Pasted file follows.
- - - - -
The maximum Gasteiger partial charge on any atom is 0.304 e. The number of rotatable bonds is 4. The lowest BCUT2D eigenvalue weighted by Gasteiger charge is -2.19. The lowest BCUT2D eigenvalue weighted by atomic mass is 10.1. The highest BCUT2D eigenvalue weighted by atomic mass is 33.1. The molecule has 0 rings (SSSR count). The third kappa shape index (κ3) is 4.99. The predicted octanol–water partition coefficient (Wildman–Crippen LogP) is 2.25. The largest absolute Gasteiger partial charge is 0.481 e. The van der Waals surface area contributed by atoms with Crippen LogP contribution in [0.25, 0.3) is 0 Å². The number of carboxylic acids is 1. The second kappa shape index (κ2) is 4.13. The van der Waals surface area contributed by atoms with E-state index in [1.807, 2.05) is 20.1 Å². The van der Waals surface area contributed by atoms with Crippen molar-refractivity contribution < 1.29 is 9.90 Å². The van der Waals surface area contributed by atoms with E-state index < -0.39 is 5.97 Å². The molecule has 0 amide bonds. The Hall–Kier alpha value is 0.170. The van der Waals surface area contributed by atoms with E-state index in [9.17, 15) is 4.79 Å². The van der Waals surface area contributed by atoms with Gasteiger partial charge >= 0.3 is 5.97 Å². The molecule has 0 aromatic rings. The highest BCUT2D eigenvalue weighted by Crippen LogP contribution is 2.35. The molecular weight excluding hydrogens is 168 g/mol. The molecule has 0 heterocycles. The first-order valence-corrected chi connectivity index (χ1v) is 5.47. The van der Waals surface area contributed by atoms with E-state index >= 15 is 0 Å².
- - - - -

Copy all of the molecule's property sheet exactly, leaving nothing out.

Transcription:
The maximum Gasteiger partial charge on any atom is 0.304 e. The number of rotatable bonds is 4. The lowest BCUT2D eigenvalue weighted by Gasteiger charge is -2.19. The lowest BCUT2D eigenvalue weighted by atomic mass is 10.1. The highest BCUT2D eigenvalue weighted by atomic mass is 33.1. The molecule has 0 rings (SSSR count). The third kappa shape index (κ3) is 4.99. The predicted octanol–water partition coefficient (Wildman–Crippen LogP) is 2.25. The largest absolute Gasteiger partial charge is 0.481 e. The van der Waals surface area contributed by atoms with Crippen LogP contribution in [0.25, 0.3) is 0 Å². The number of carboxylic acids is 1. The second kappa shape index (κ2) is 4.13. The van der Waals surface area contributed by atoms with E-state index in [1.807, 2.05) is 20.1 Å². The van der Waals surface area contributed by atoms with Crippen molar-refractivity contribution < 1.29 is 9.90 Å². The van der Waals surface area contributed by atoms with E-state index < -0.39 is 5.97 Å². The molecule has 0 amide bonds. The Hall–Kier alpha value is 0.170. The van der Waals surface area contributed by atoms with E-state index in [9.17, 15) is 4.79 Å². The van der Waals surface area contributed by atoms with Gasteiger partial charge >= 0.3 is 5.97 Å². The molecule has 0 aromatic rings. The highest BCUT2D eigenvalue weighted by Crippen LogP contribution is 2.35. The molecular weight excluding hydrogens is 168 g/mol. The molecule has 0 heterocycles. The first-order valence-corrected chi connectivity index (χ1v) is 5.47. The van der Waals surface area contributed by atoms with E-state index >= 15 is 0 Å².